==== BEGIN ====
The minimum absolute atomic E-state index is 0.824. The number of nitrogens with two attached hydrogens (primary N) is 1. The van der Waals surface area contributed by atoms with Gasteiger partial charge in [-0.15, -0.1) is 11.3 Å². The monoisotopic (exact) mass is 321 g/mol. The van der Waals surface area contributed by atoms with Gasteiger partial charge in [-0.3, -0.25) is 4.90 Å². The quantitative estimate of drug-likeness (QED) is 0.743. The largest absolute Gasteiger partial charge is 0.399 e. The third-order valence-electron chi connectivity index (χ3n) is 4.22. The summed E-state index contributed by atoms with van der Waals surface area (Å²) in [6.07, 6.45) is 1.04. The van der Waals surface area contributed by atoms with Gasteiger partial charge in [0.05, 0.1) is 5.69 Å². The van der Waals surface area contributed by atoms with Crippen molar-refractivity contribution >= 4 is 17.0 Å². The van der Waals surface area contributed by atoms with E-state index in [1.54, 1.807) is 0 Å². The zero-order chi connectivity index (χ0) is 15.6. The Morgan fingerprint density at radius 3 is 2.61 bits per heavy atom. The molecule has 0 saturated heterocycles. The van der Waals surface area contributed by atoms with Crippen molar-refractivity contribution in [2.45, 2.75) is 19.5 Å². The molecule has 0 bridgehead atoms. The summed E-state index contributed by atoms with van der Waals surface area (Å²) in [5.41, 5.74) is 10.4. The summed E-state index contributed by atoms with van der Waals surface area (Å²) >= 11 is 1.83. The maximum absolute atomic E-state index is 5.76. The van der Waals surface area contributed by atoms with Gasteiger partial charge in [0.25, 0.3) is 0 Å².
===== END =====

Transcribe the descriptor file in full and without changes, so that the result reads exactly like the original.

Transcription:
The minimum absolute atomic E-state index is 0.824. The number of nitrogens with two attached hydrogens (primary N) is 1. The van der Waals surface area contributed by atoms with Gasteiger partial charge in [-0.15, -0.1) is 11.3 Å². The monoisotopic (exact) mass is 321 g/mol. The van der Waals surface area contributed by atoms with Gasteiger partial charge in [-0.3, -0.25) is 4.90 Å². The quantitative estimate of drug-likeness (QED) is 0.743. The largest absolute Gasteiger partial charge is 0.399 e. The third-order valence-electron chi connectivity index (χ3n) is 4.22. The summed E-state index contributed by atoms with van der Waals surface area (Å²) in [6.07, 6.45) is 1.04. The van der Waals surface area contributed by atoms with Gasteiger partial charge in [0.05, 0.1) is 5.69 Å². The van der Waals surface area contributed by atoms with Crippen molar-refractivity contribution >= 4 is 17.0 Å². The van der Waals surface area contributed by atoms with E-state index in [1.54, 1.807) is 0 Å². The zero-order chi connectivity index (χ0) is 15.6. The Morgan fingerprint density at radius 3 is 2.61 bits per heavy atom. The molecule has 0 saturated heterocycles. The van der Waals surface area contributed by atoms with Crippen molar-refractivity contribution in [2.45, 2.75) is 19.5 Å². The molecule has 0 bridgehead atoms. The summed E-state index contributed by atoms with van der Waals surface area (Å²) in [5.41, 5.74) is 10.4. The summed E-state index contributed by atoms with van der Waals surface area (Å²) >= 11 is 1.83. The maximum absolute atomic E-state index is 5.76. The van der Waals surface area contributed by atoms with Gasteiger partial charge in [0.25, 0.3) is 0 Å².